--name myexperiment \
    --workspace myworkspace \
    --resource-group myResourceGroup

In your working directory, create a training job configuration file job.json with the following content. You pass this configuration file when you submit the training job.

This job.json file includes settings to locate the Python script file and run it in a TensorFlow container on the GPU node. It also specifies where to save the job's output files in Azure storage. <AZURE_BATCHAI_STORAGE_ACCOUNT> indicates that the storage account name will be specified during the job submission.

{
    "$schema": "https://raw.githubusercontent.com/Azure/BatchAI/master/schemas/2018-05-01/job.json",
    "properties": {
        "nodeCount": 1,
        "tensorFlowSettings": {
            "pythonScriptFilePath": "$AZ_BATCHAI_JOB_MOUNT_ROOT/myshare/scripts/convolutional.py"
        },
        "stdOutErrPathPrefix": "$AZ_BATCHAI_JOB_MOUNT_ROOT/myshare/logs",
        "mountVolumes": {
            "azureFileShares": [
                {
                    "azureFileUrl": "https://<AZURE_BATCHAI_STORAGE_ACCOUNT>.file.core.windows.net/myshare",
                    "relativeMountPath": "myshare"
                }
            ]
        },
        "containerSettings": {
            "imageSourceRegistry": {
                "image": "tensorflow/tensorflow:1.8.0-gpu"
            }
        }
    }
}

Use the az batchai job create command to submit the job on the node, passing the job.json configuration file and the name of your storage account:

az batchai job create \
    --name myjob \
    --cluster mycluster \
    --experiment myexperiment \
    --workspace myworkspace \
    --resource-group myResourceGroup \
    --config-file job.json \
    --storage-account-name mystorageaccount

The command returns with the job properties, and then takes a couple of minutes to complete. To monitor this job's progress, use the az batchai job file stream command to stream the stdout-wk-0.txt file from the standard output directory on the node. The training script generates this file after the job starts running.

az batchai job file stream \
    --job myjob \
    --experiment myexperiment \
    --workspace myworkspace \
    --resource-group myResourceGroup \
    --file-name stdout-wk-0.txt

Example output:

File found with URL "https://mystorageaccount.file.core.windows.net/logs/00000000-0000-0000-0000-000000000000/myResourceGroup/workspaces/myworkspace/experiments/myexperiment/jobs/myjob/<JOB_ID>/stdouterr/stdout-wk-0.txt?sv=2016-05-31&sr=f&sig=Kih9baozMao8Ugos%2FVG%2BcsVsSeY1O%2FTocCNvLQhwtx4%3D&se=2018-06-20T22%3A07%3A30Z&sp=rl". Start streaming
Successfully downloaded train-images-idx3-ubyte.gz 9912422 bytes.
Successfully downloaded train-labels-idx1-ubyte.gz 28881 bytes.
Successfully downloaded t10k-images-idx3-ubyte.gz 1648877 bytes.
Successfully downloaded t10k-labels-idx1-ubyte.gz 4542 bytes.
Extracting data/train-images-idx3-ubyte.gz
Extracting data/train-labels-idx1-ubyte.gz
Extracting data/t10k-images-idx3-ubyte.gz
Extracting data/t10k-labels-idx1-ubyte.gz
Initialized!
Step 0 (epoch 0.00), 14.9 ms
Minibatch loss: 8.334, learning rate: 0.010000
Minibatch error: 85.9%
Validation error: 84.6%
Step 100 (epoch 0.12), 9.7 ms
Minibatch loss: 3.240, learning rate: 0.010000
Minibatch error: 6.2%
Validation error: 7.7%
Step 200 (epoch 0.23), 8.3 ms
Minibatch loss: 3.335, learning rate: 0.010000
Minibatch error: 7.8%
Validation error: 4.5%
Step 300 (epoch 0.35), 8.3 ms
Minibatch loss: 3.157, learning rate: 0.010000
Minibatch error: 3.1%
...
Step 8500 (epoch 9.89), 8.3 ms
Minibatch loss: 1.605, learning rate: 0.006302
Minibatch error: 0.0%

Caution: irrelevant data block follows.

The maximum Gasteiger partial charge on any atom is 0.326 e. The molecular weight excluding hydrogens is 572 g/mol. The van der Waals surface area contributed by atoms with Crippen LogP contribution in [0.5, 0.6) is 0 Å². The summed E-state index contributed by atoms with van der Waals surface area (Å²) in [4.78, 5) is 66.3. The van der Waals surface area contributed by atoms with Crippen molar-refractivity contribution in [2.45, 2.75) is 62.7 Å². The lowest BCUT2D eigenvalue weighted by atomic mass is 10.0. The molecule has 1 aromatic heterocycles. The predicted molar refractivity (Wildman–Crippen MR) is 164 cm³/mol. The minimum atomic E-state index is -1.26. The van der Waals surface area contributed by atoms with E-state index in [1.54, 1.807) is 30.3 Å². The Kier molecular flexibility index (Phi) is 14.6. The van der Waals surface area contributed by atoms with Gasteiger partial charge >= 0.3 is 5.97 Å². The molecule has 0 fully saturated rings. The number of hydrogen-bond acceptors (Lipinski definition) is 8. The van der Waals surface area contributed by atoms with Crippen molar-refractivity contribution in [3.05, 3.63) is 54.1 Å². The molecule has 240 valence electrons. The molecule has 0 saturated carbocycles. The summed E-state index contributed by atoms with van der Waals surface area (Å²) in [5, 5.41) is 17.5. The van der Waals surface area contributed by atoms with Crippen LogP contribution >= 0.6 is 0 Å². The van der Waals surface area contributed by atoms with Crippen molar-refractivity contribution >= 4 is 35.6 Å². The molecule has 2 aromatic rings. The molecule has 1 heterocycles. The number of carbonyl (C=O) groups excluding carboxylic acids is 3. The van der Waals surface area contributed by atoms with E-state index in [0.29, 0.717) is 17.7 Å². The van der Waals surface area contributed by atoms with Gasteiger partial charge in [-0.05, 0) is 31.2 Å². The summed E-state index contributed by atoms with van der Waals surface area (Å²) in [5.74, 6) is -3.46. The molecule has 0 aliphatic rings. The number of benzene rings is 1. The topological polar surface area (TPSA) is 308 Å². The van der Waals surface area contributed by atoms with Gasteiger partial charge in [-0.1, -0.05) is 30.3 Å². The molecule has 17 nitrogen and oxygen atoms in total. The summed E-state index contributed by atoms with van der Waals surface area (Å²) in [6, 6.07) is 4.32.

Validation error: 0.9%
Test error: 0.8%

The streaming stops when the job completes. The sample script trains over 10 epochs, or passes through the training data set. In this example, after 10 epochs, the trained model performs with a test error of only 0.8%.

Get job output

Batch AI creates a unique folder structure in the storage account for each job's output. Set the JOB_OUTPUT_PATH environment variable with this path. Then, list the output files in storage using the az storage file list command:

export JOB_OUTPUT_PATH=$(az batchai job show --name myjob --experiment myexperiment --workspace myworkspace --resource-group myResourceGroup --query jobOutputDirectoryPathSegment --output tsv)

az storage file list \
    --share-name myshare/logs \
    --account-name mystorageaccount \
    --path $JOB_OUTPUT_PATH/stdouterr \
    --output table

Output is similar to:

Name               Content Length  Type    Last Modified
---------------  ----------------  ------  ---------------
execution.log               14866  file
stderr-wk-0.txt              1527  file
stdout-wk-0.txt             11027  file

Use the az storage file download command to download one or more files to your local working directory. For example:

az storage file download \
    --share-name myshare/logs \
    --account-name mystorageaccount \
    --path $JOB_OUTPUT_PATH/stdouterr/stdout-wk-0.txt

Clean up resources

If you want to continue with Batch AI tutorials and samples, use the Batch AI workspace, cluster, and storage account created in this quickstart.

You're charged for the Batch AI cluster while the nodes are running. If you want to keep the cluster configuration when you have no jobs to run, resize the cluster to 0 nodes.

az batchai cluster resize \
    --name mycluster \
    --workspace myworkspace \
    --resource-group myResourceGroup \
    --target 0

Later, resize it to 1 or more nodes to run your jobs. When you no longer need a cluster, delete it with the az batchai cluster delete command:

az batchai cluster delete \
    --name mycluster \
    --workspace myworkspace \
    --resource-group myResourceGroup

When no longer needed, you can use the az group delete command to remove the resource group for the Batch AI and storage resources.

az group delete --name myResourceGroup

Next steps

In this quickstart, you learned how to use Batch AI to train an example TensorFlow deep learning model on a single GPU VM, using the Azure CLI. To learn about how to distribute model training on a larger GPU cluster, continue to the Batch AI tutorial.